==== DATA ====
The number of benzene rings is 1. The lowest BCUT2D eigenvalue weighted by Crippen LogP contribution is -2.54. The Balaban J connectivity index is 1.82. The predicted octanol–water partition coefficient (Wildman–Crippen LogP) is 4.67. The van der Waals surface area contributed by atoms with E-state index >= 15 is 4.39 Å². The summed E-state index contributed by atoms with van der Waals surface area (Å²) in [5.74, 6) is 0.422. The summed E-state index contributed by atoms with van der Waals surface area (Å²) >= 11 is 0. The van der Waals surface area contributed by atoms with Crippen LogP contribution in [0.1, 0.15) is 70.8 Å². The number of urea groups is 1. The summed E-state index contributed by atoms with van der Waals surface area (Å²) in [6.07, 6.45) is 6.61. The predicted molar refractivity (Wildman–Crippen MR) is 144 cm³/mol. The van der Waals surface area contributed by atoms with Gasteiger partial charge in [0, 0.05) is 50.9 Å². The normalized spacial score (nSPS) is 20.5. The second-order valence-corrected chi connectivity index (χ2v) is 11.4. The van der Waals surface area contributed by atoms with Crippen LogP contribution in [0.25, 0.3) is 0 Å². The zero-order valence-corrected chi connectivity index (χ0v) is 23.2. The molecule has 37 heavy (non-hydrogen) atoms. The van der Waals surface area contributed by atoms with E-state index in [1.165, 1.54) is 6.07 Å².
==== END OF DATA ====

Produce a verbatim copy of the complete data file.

The number of benzene rings is 1. The lowest BCUT2D eigenvalue weighted by Crippen LogP contribution is -2.54. The Balaban J connectivity index is 1.82. The predicted octanol–water partition coefficient (Wildman–Crippen LogP) is 4.67. The van der Waals surface area contributed by atoms with E-state index >= 15 is 4.39 Å². The summed E-state index contributed by atoms with van der Waals surface area (Å²) in [5.74, 6) is 0.422. The summed E-state index contributed by atoms with van der Waals surface area (Å²) >= 11 is 0. The van der Waals surface area contributed by atoms with Crippen LogP contribution in [0.1, 0.15) is 70.8 Å². The number of urea groups is 1. The summed E-state index contributed by atoms with van der Waals surface area (Å²) in [6.07, 6.45) is 6.61. The predicted molar refractivity (Wildman–Crippen MR) is 144 cm³/mol. The van der Waals surface area contributed by atoms with Gasteiger partial charge in [0, 0.05) is 50.9 Å². The normalized spacial score (nSPS) is 20.5. The second-order valence-corrected chi connectivity index (χ2v) is 11.4. The van der Waals surface area contributed by atoms with Crippen LogP contribution in [0.25, 0.3) is 0 Å². The zero-order valence-corrected chi connectivity index (χ0v) is 23.2. The molecule has 37 heavy (non-hydrogen) atoms. The van der Waals surface area contributed by atoms with E-state index in [1.165, 1.54) is 6.07 Å².